Shingles (aka herpes zoster) are rashes that occur in any part of the body. This rash often comes up in people aged 50 and over, causing severe pain. Shingles also appear like blisters on the dermatome’s skin area. But, what exactly causes shingles, and how can we best manage them?

What Causes Shingles?

Shingles is a skin disease caused by the varicella-zoster virus.  If you had chickenpox or took its vaccine, you might get shingles. That’s because the shingles vaccine contains chickenpox cells.

Chickenpox may disappear over time. But, the virus lingers in the brain and spinal cord tissues. So, the sleeping virus may reappear as shingles after some years. 

How Do Shingles Reactivate in the Nervous System?

The shingles virus stays dormant in the nerve tissues. If your immune system grows weaker, the virus reactivates. 

As the virus becomes active, it spreads through the spinal cord nerves to the skin. These nerves convey messages of pressure, itching, and pain. 

These messages transfer from the spinal cord to the brain. Once the varicella-zoster virus gets to the nerve endings, it shows up as a skin rash.

How Do Shingles Affect the Nerves?

As the virus travels along the nerves, it causes severe pain. This occurs even after the rash disappears. Still, many people may no longer feel the pain after two to four weeks.

Common effects of herpes zoster on the nerves include:

Movement Difficulty

Shingles can inflame your motor nerves, which affects muscle movement. As the condition develops, it weakens the muscles around the rash area. About 1 to 5 percent of people with herpes zoster have muscle weakness.  

Pain or Postherpetic Neuralgia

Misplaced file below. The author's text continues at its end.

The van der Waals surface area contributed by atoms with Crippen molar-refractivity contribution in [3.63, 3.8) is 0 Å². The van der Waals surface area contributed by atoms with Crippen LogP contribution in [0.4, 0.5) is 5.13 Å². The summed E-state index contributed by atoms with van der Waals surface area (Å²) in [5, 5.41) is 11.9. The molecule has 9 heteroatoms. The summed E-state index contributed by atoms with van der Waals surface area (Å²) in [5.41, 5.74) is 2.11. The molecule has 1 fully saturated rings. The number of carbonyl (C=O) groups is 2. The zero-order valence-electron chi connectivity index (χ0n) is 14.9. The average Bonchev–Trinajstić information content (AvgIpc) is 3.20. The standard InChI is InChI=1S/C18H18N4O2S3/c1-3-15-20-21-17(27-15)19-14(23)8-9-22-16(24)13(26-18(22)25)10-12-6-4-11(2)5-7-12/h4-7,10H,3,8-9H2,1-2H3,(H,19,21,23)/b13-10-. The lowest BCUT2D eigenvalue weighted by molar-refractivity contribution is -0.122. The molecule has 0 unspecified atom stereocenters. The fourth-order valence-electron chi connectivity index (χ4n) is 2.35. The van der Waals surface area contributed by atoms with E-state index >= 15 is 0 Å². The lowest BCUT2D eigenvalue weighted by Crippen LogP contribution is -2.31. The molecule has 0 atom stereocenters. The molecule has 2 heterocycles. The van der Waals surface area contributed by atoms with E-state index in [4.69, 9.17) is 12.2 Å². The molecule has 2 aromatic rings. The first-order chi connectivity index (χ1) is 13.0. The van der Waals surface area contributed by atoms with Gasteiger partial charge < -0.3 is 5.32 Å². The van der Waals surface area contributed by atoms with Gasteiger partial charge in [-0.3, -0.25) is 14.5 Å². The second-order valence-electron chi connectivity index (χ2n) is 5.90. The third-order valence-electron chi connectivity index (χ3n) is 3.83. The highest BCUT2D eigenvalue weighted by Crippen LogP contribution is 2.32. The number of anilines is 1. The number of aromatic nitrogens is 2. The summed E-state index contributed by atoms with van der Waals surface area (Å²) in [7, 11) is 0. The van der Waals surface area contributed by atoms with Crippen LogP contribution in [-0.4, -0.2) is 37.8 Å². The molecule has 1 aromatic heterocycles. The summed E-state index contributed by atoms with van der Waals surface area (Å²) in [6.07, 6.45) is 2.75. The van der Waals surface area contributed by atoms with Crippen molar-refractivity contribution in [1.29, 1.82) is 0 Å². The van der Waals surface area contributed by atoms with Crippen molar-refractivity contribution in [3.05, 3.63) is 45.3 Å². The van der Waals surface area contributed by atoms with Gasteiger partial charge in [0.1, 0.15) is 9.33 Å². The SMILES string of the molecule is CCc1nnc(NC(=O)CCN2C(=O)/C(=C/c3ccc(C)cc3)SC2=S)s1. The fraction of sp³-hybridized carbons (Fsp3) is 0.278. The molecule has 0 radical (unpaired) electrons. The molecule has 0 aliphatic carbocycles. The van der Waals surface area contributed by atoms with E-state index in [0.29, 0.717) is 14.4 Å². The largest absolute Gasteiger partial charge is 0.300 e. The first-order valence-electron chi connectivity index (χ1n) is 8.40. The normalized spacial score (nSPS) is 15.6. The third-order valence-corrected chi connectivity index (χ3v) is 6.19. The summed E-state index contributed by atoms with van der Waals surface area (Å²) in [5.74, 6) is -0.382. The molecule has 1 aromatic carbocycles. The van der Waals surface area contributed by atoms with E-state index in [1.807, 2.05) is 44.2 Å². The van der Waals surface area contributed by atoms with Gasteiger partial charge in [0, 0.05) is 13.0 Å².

Postherpetic neuralgia is an intense pain that lingers after the rashes heal. This condition occurs in about 18 percent of people with shingles. Postherpetic neuralgia disappears within a year, but some never recover.

Facial Nerve Damage

Shingles can also affect the head nerves. Signs of this condition include:

  • Dry eyes
  • Ear pain
  • Tinnitus
  • Paralysis on one side of the face
  • Issues with taste
  • Loss of hearing
  • Ear blisters
  • Vertigo

Other Common Symptoms of Shingles

Besides pain, other signs of shingles include:

  • Fever
  • Fatigue
  • Numbness
  • Itching
  • Reddish rash
  • Blisters
  • Sensitivity to brightness
  • High response to touch
  • Headache

How to Best Manage Shingles Pain?

Pain from shingles is often intense, but there are things you can do to minimize it. These include:

  • Engaging in exercise
  • Eating balanced diet
  • Regular resting
  • Wearing silk or cotton clothing (to reduce irritation)
  • Applying ice to the sores

Can Shingles be Treated?

Yes. Vaccination and early treatment can reduce the risk of complications. Failure to treat in time results in postherpetic neuralgia. This condition happens long after the blisters heal.

Getting shingles usually means that your immune system is not in its best condition. A healthy lifestyle like exercise, rest, and balanced diets can help with that. 

If you want the best approach to your shingles recovery, fill out this form below. Schedule an appointment today so that you can live a pain-free life tomorrow.

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